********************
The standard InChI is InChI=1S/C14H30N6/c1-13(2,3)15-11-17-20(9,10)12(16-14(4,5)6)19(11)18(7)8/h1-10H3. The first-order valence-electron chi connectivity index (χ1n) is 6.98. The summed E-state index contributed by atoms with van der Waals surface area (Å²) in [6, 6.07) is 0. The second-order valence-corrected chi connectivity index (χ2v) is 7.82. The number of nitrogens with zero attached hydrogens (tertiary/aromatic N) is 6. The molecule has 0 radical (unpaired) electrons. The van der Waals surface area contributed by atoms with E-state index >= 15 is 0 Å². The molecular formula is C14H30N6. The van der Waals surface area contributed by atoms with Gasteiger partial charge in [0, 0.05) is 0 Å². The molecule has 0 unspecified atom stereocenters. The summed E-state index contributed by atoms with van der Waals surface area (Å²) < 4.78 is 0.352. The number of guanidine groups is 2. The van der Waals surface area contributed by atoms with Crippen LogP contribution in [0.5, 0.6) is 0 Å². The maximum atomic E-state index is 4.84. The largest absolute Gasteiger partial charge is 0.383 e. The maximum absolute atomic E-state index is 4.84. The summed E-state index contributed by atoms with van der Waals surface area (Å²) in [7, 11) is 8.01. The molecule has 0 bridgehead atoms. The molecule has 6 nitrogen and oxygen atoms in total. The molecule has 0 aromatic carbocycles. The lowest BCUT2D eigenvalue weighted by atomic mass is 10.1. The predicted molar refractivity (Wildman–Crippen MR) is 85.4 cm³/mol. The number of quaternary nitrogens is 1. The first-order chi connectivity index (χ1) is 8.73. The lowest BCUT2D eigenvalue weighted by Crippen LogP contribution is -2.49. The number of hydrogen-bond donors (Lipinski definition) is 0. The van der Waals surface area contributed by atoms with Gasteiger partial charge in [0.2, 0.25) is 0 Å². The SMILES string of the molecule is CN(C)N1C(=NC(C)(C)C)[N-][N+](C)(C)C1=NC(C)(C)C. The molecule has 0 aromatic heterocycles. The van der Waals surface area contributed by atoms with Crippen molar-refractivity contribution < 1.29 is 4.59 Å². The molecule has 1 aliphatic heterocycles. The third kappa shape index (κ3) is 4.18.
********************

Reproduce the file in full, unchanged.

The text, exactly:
The standard InChI is InChI=1S/C14H30N6/c1-13(2,3)15-11-17-20(9,10)12(16-14(4,5)6)19(11)18(7)8/h1-10H3. The first-order valence-electron chi connectivity index (χ1n) is 6.98. The summed E-state index contributed by atoms with van der Waals surface area (Å²) in [6, 6.07) is 0. The second-order valence-corrected chi connectivity index (χ2v) is 7.82. The number of nitrogens with zero attached hydrogens (tertiary/aromatic N) is 6. The molecule has 0 radical (unpaired) electrons. The van der Waals surface area contributed by atoms with E-state index >= 15 is 0 Å². The molecular formula is C14H30N6. The van der Waals surface area contributed by atoms with Gasteiger partial charge in [0, 0.05) is 0 Å². The molecule has 0 unspecified atom stereocenters. The summed E-state index contributed by atoms with van der Waals surface area (Å²) < 4.78 is 0.352. The number of guanidine groups is 2. The van der Waals surface area contributed by atoms with Crippen LogP contribution in [0.5, 0.6) is 0 Å². The maximum atomic E-state index is 4.84. The largest absolute Gasteiger partial charge is 0.383 e. The maximum absolute atomic E-state index is 4.84. The summed E-state index contributed by atoms with van der Waals surface area (Å²) in [7, 11) is 8.01. The molecule has 0 bridgehead atoms. The molecule has 6 nitrogen and oxygen atoms in total. The molecule has 0 aromatic carbocycles. The lowest BCUT2D eigenvalue weighted by atomic mass is 10.1. The predicted molar refractivity (Wildman–Crippen MR) is 85.4 cm³/mol. The number of quaternary nitrogens is 1. The first-order chi connectivity index (χ1) is 8.73. The lowest BCUT2D eigenvalue weighted by Crippen LogP contribution is -2.49. The number of hydrogen-bond donors (Lipinski definition) is 0. The van der Waals surface area contributed by atoms with Gasteiger partial charge in [0.2, 0.25) is 0 Å². The SMILES string of the molecule is CN(C)N1C(=NC(C)(C)C)[N-][N+](C)(C)C1=NC(C)(C)C. The molecule has 0 aromatic heterocycles. The van der Waals surface area contributed by atoms with Crippen molar-refractivity contribution < 1.29 is 4.59 Å². The molecule has 1 aliphatic heterocycles. The third kappa shape index (κ3) is 4.18.